The first week foxtrot for Henry Byalikov and me was filled with pride. I may not bring the stuff of Olympic ice dancers but we worked our butts off and I was thrilled to pull off a proper foxtrot, something entirely alien to me just one week prior.
Matter of fact, I was proud of ALL the contestants, to watch them produce art and beauty and fun and put their best out there in front of a 20-million strong audience.
Every single one of the pro dancers (along obviously with my wonderful, talented, supportive, gracious Henry) have bent over backwards to give some guidance to me and all the rest of us competing. Max Chmerkovskiy, reputed bad boy, has especially extended a caring warmth to me. (I love when Max and Henry chat in Russian... Henry is from Australia but both parents are Russian. They call me "Dianaishka"... sounds very sexy indeed!)
Cheryl Burke and the other female pros have also reached out to give all kinds of tips and reassurances. (I've put it out there that if I am still in the competition by the time they switch partners for one week, I would love to do a dance with Cheryl). And don't get me wrong. I ADORE my Henry.... just saying...
Perhaps it gets cutthroat later in the season, when the MirrorBall Trophy is on the line, but at this early-going stage, all 12 of us competitors are very supportive of each other. No matter the difference in our range of talents, everybody checks in with each other, asks how the particular dance of the week is going, shares what they're experiencing. Charlie White and Meryl Davis, clearly superlative on the floor, are extremely giving. Amy Purdee is a doll, her disability a total non-issue. Candace Cameron Bure is a born mom, she takes care of all of our feelings. And Henry and I have had some fun practice sessions with NeNe Leakes and her partner Tony Dovolani, the jokester of the pros.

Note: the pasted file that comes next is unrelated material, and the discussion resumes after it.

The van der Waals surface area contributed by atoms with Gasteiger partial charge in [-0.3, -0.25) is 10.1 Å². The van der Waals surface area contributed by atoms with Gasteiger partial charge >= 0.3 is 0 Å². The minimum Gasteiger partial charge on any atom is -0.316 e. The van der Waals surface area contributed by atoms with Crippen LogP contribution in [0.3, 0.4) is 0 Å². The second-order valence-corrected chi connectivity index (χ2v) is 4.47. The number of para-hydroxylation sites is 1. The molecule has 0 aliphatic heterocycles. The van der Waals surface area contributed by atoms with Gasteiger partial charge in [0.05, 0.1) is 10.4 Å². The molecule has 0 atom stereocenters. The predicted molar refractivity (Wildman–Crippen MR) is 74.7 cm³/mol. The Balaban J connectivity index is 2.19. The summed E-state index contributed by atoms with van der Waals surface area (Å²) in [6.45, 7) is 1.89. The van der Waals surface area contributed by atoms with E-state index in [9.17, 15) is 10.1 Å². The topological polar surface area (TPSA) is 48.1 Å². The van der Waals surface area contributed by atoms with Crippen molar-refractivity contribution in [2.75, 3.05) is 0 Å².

Henry putting me through the paces of the cha cha cha, our dance for Week Two, and I'm loving the rhythm. Much more relatable, for me, than was the foxtrot. I took an ego beating that first night. I worked so darn hard on that foxtrot and wound up near the bottom of the leader board. But what a great rationalization to feel you've got absolutely nowhere to go but up...
As I said that night -- and we've all learned this the hard way -- it's not how you start. It's how you finish.
Honestly, as much as I feel I've known this show, DWTS is a vastly more intense experience than I imagined. The dance work itself, at least for me, is mentally engrossing. Every move Henry deftly shows me, articulates for me (he used the image of cracking an egg, for example, in one area of the foxtrot... two quick, staccato steps, like the quick crack of the egg shell, and then a long ooze of the leg and body, like the liquid oozing from the egg), takes my full attention. And then there are literally dozens of those details to take in, all in a very short amount of time, and then to be performed LIVE... OMG!!!
I'm overjoyed to be part of it. I am in a constant state of delight to be so close so quickly to my new friend Henry Byalikov. We went together to Cirque du Soleil Totem one night, both to hang out away from the studio and for inspiration from those magical performers. And now I must return to the cha cha cha. Next Monday's show time is coming at me rather quickly... cha cha cha...
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